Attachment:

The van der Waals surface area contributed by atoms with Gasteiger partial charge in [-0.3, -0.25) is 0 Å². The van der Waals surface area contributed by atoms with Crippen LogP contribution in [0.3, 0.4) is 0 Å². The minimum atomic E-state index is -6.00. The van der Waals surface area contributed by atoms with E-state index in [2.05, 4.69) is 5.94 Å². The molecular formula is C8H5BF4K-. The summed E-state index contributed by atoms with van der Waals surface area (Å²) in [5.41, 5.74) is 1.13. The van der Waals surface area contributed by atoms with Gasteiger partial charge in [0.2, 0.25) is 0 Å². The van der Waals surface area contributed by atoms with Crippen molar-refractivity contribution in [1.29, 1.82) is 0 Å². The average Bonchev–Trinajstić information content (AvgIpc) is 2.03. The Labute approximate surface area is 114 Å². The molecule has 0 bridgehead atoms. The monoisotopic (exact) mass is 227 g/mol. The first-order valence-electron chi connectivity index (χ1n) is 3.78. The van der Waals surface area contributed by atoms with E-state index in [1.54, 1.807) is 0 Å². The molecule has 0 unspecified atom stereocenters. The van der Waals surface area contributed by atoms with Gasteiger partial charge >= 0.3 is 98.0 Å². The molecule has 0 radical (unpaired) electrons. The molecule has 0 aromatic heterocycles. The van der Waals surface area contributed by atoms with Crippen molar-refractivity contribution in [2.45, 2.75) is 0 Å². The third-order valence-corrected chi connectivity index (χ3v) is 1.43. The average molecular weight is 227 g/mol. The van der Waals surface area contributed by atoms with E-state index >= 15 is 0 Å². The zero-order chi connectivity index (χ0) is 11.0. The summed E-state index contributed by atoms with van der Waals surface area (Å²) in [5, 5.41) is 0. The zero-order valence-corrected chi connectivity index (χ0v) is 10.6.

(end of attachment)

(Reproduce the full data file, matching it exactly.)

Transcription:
The van der Waals surface area contributed by atoms with Gasteiger partial charge in [-0.3, -0.25) is 0 Å². The van der Waals surface area contributed by atoms with Crippen LogP contribution in [0.3, 0.4) is 0 Å². The minimum atomic E-state index is -6.00. The van der Waals surface area contributed by atoms with E-state index in [2.05, 4.69) is 5.94 Å². The molecular formula is C8H5BF4K-. The summed E-state index contributed by atoms with van der Waals surface area (Å²) in [5.41, 5.74) is 1.13. The van der Waals surface area contributed by atoms with Gasteiger partial charge in [0.2, 0.25) is 0 Å². The van der Waals surface area contributed by atoms with Crippen molar-refractivity contribution in [1.29, 1.82) is 0 Å². The average Bonchev–Trinajstić information content (AvgIpc) is 2.03. The Labute approximate surface area is 114 Å². The molecule has 0 bridgehead atoms. The monoisotopic (exact) mass is 227 g/mol. The first-order valence-electron chi connectivity index (χ1n) is 3.78. The van der Waals surface area contributed by atoms with E-state index in [1.54, 1.807) is 0 Å². The molecule has 0 unspecified atom stereocenters. The van der Waals surface area contributed by atoms with Gasteiger partial charge >= 0.3 is 98.0 Å². The molecule has 0 radical (unpaired) electrons. The molecule has 0 aromatic heterocycles. The van der Waals surface area contributed by atoms with Crippen molar-refractivity contribution in [2.45, 2.75) is 0 Å². The third-order valence-corrected chi connectivity index (χ3v) is 1.43. The average molecular weight is 227 g/mol. The van der Waals surface area contributed by atoms with E-state index >= 15 is 0 Å². The zero-order chi connectivity index (χ0) is 11.0. The summed E-state index contributed by atoms with van der Waals surface area (Å²) in [5, 5.41) is 0. The zero-order valence-corrected chi connectivity index (χ0v) is 10.6.